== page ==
NASHVILLE, TENNESSEE – When Jason Brown came to Nashville to start his career as the country artist Colt Ford, he couldn’t find songwriters who would write for his singing style.
No surprise. Ford was bringing an unlikely mix to town: country rap, combining hip-hop beats and rhythms with country-themed rap or spoken-word lyrics.
“You might have found a song that you could have altered or changed a little bit,” Ford said, “but you wouldn’t have been able to find a record in that style.”
But after country star Jason Aldean tried his hand at rapping on one of Ford’s songs and turned it into one of the biggest hits of Aldean’s career, songwriters, producers and mainstream country artists are now eager to work with him to figure out the key to this hot new sound in country music.
Still, Ford has never had his own Top 40 radio hit, even as his last album in 2012 debuted at No. 1 on Billboard’s country album chart.
That may soon change. His new album, “Thanks For Listening,” released on July 1, features a very radio-friendly duet with Keith Urban called “She’s Like.”
“When I hear what’s going on in mainstream radio, I go, ‘Well, why can’t you play me? You play the other stuff that is exactly what I do,’ ” Ford said. “That’s frustrating to me.”
The country radio format now leans heavily toward 18-35 year olds who grew up in the hip-hop boom of the late ’80s through early ’90s, says Clay Hunnicutt, Clear Channel’s executive vice president of national programming and country brand manager.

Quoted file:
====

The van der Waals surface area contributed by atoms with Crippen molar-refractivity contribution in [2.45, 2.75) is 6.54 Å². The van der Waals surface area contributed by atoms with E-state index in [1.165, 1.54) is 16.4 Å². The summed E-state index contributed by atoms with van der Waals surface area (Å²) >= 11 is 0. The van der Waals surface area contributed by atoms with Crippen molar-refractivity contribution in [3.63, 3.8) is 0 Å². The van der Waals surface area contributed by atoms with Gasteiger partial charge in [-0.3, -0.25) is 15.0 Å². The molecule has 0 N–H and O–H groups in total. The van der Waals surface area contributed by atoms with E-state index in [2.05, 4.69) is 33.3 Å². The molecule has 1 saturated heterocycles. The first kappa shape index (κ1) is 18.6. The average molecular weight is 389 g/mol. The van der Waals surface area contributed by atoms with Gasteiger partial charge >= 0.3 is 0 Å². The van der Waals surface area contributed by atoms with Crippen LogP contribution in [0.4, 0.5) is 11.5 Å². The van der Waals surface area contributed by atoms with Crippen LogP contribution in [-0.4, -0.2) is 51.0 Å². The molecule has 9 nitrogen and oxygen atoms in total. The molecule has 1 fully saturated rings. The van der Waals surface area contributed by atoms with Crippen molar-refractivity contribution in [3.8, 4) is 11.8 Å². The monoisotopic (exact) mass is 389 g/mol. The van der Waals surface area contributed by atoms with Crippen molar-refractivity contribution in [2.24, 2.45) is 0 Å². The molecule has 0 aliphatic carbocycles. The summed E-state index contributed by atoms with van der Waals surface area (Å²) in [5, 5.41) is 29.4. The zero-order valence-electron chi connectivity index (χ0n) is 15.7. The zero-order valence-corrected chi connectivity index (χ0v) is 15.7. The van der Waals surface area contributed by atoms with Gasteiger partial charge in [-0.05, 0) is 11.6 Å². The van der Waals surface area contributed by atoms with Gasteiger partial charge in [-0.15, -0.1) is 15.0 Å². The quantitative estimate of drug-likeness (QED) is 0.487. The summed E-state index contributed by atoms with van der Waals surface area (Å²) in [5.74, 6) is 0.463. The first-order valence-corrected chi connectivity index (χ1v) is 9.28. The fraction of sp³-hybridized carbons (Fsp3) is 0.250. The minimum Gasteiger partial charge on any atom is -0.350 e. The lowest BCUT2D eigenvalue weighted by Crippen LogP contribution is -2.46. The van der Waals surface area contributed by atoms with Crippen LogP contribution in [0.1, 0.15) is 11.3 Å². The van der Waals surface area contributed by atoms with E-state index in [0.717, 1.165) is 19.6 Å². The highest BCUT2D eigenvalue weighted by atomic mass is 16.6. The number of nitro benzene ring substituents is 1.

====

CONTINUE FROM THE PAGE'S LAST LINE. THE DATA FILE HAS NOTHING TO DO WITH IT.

It may be one thing for a country song to be remixed or for a country artist to dabble in hip-hop, but “rap” still faces a bias.
“I think rap gets treated like a dirty word,” Hunnicutt says. “To me, Jason Aldean doing ‘Dirt Road Anthem’ is not rap. It’s a different way of doing the song and it’s a different way of lyrically delivering it.”
However, he says country radio stations also have to weigh regional and local tastes for a now much broader range of country music.
“If it’s a hit song, it will get on the radio regardless of who is singing it,” Hunnicutt says. “They are pushing the envelope. Maybe they are a little ahead of their time and how far you want to go with that, but they are doing their thing and being very successful.”
Even without mainstream radio hits, the blend of rap and country elements has caught on through other outlets. Big Smo, a country rapper whose debut album on Warner Bros. landed in the Top 10 of both Billboard’s rap and country charts in June, developed his own fan base, nicknamed “kinfoke,” with homemade YouTube videos shot on his family’s farm in Unionville, Tennessee.
Big Smo, whose real name is John Smith, raps about working class lives in small Southern towns — virtually interchangeable lyrics with the current top country songs.
He sees the trend of mainstream country artists exploring rap styles as a positive move for performers like him who are trying to break through on that sound.
“Timing is very important when it comes to things like entertainment because you have to have a mood set among the masses,” Big Smo says. “I got very fortunate with my timing.”
Big Smo is also tapping into another related demographic with his A&E reality show, “Big Smo.” Just as the “Duck Dynasty” and “Here Comes Honey Boo Boo” programs capitalized on a growing interest in middle-class families versus celebrity culture, Big Smo’s show focuses on his friends, his family and their involvement in his growing music career.
And he’s winning over critics one song and one episode at a time.
“That’s why radio is going to have a hard time saying no to this new genre of music,” Big Smo says. “Because people want to hear it. And it’s the same with the TV show.”